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reconciliation and hope arise
Thanks to education,
By DR PATRICIA MADIGAN OP
the Centre for
Sister Martha Ann Kirk, Professor of
Religious Studies at the University
of the Incarnate Word, have recently
researched the impact of the Fezalar
schools in Iraq. Eight schools and
one university have been established
by Turkish Muslims since the 1988
massacres in northern Iraq to provide
a setting in which students of sharply
different backgrounds can learn
together. The teachers have been
inspired by Fethullah Gülen, a Turkish
Islamic scholar, who encourages
education which builds reconciliation,
respect for diversity, justice and peace.
In the study titled "Three Generations
of Women in Iraq", the voices of
women, which have often been
marginalised, are placed at the centre
of the research. With no incidents
of violence in the autonomous
region of northern Iraq since 2006,
after decades of conflict and civil
war, daughters, their mothers and
grandmothers, were asked about
the difference the new educational
opportunities were making in
Aurora invited Patricia to share some
of the stories that have emerged from
NERGIS AND HER MOTHER
Nergis' mother said, "I had three sisters
and one brother who died. We did not
have medical help in the village. We
worked in the fields. Then we came to the
city. I was always so tired. My husband
was away being a soldier."
Then daughter Nergis started to talk
about her life. "We are eight sisters and
five brothers. We have all studied. Mother
thinks it is important for both boys and
girls to study. Mother supported us by
making bread and ice cream. My brothers
would go out with carts and sell what she
Nergis said, "Like all the people here, we
ran away to Iran. I was three when we
escaped in 1991. To lighten the burden
my oldest brother wanted to throw us
into the river. My father responded, 'Why
are we fleeing to save our lives if you
just want to throw them away?' After a
while a family took us in and helped us.
Our father was gone so much because
Saddam forced people to be soldiers.
You might be killed if you refused. Our
father had already done his time of
military service, but they came back
wanting more service. We made a false
wall in the house for him to hide, not to
be taken. Then after that war was over,
the Kurdish civil war started between
tribes that wanted power."
Nergis is now an Abla (Big Sister) looking
after 24 girls in the Nulifer school
dormitory. She said, "In these schools
they have taught me to help others.
Helping others and trusting God has
helped me. Like a miracle, I was the top
student in the first year at the university."
While people of families of different
ethnic groups, including Kurdish,
Turkmen and Arab, had often been
separated from each other, within the
Turkish schools they are becoming
friends, learning to respect each
other's cultures and religions, and
working together for peace. Stories of
Iraqi women's resilience, courage and
compassion brim with wisdom and
engender much hope for the future, for
the women themselves and for the
ongoing development of the region of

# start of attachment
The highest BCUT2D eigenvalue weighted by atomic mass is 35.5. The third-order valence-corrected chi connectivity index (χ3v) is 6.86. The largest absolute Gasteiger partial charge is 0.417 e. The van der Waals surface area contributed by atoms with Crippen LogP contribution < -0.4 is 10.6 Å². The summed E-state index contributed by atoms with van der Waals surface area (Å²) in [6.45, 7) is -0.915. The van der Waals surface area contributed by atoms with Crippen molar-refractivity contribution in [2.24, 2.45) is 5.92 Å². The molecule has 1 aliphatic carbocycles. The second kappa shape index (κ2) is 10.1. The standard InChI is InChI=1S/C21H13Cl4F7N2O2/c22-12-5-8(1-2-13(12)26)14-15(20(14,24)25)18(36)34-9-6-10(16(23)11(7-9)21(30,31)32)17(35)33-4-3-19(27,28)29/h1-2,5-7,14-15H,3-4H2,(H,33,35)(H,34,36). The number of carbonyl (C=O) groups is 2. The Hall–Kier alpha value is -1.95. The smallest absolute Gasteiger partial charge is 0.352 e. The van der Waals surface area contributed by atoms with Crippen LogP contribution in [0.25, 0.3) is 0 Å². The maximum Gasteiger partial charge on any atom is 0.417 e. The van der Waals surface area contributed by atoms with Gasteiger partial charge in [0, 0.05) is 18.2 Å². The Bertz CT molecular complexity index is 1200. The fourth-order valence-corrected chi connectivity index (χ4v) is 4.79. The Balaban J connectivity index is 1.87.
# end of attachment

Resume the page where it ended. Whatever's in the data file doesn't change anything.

Hero and a friend walk through the Halabja
Museum in which 180,000 pieces of broken mirror
commemorate the number of Kurdish people killed
under the Ba ath regime in the 1980s.
Dr Patricia Madigan OP
HERO AND SHNO
Hero, who attended a Turkish school in
Sulaimaniya, said, "I was two months
old at the time of the chemical bombing
This massacre of the Kurdish people
took place on 16 March 1988 and
remains very strong in people's
memories. Near the end of the Iran-
Iraq war, the central Iraqi government
believed that the Kurds of Halabja were
assisting Iran, which is on the other
side of the mountains, only half an
Hero's aunt Shno said, "About 183,000
people lived in Halabja. We have the
names of 5,000 who disappeared, but
there were probably more because
sometimes whole families were killed,
so no one was left to indicate that
others had died."
Shno said, "We went to our neighbours
because they had an underground
shelter. We stayed there for three days.
We got water and a cloth to put over
our mouths and noses. It was strange;
there was no sound of a bomb because
it was just the chemicals dropping.
Then there was a strange smell. We
left the city quickly with no clothes or
anything. Hero was two months old."
Hero, whose life began amidst such
challenges, was encouraged at the
Turkish school in Sulaimaniya. Now she
is happy teaching fifth grade maths at
Nulifer, the Turkish school in Erbil. As
she was given hope, she wants to share
hope. She is grateful that a Turkish
school is now starting in Halabja.
PAWAN, JAHDIYE AND MAMIZ
Grandmother Mamiz Hassan belonged
to a family of landowners that had
thousands and thousands of sheep.
Pawan, her granddaughter, remembered
how, "From the time I opened my eyes,
there has been fighting. Mothers have
been crying for their husbands and for
Pawan told the story of her fifth grade
maths teacher who had come from
Turkey. "He had left medical school to
be a teacher. While he was studying
medicine, his father was in a car
accident in Mosul. He was not dead,
but the mafia came and took parts of
his body. I said to our teacher, 'How
could you come to teach and help us?
You could have taken revenge on us.'
This was about twenty years after his
father's death, but the teacher started
to cry and said, 'I love you.' We all
started to cry. I said, 'You have taught
us to return love and not revenge.'"
Pawan's family wanted to send her
abroad to medical school, but she kept
insisting on teacher education in Iraq,
with lower pay. She said, "When the end
of the month comes, and I have little, I
know I am doing this for God. I don't
have time to think about my salary; I'm
thinking about my students."
"As she was given hope,
she wants to share hope."
Pawan and her mother Jahdiye.
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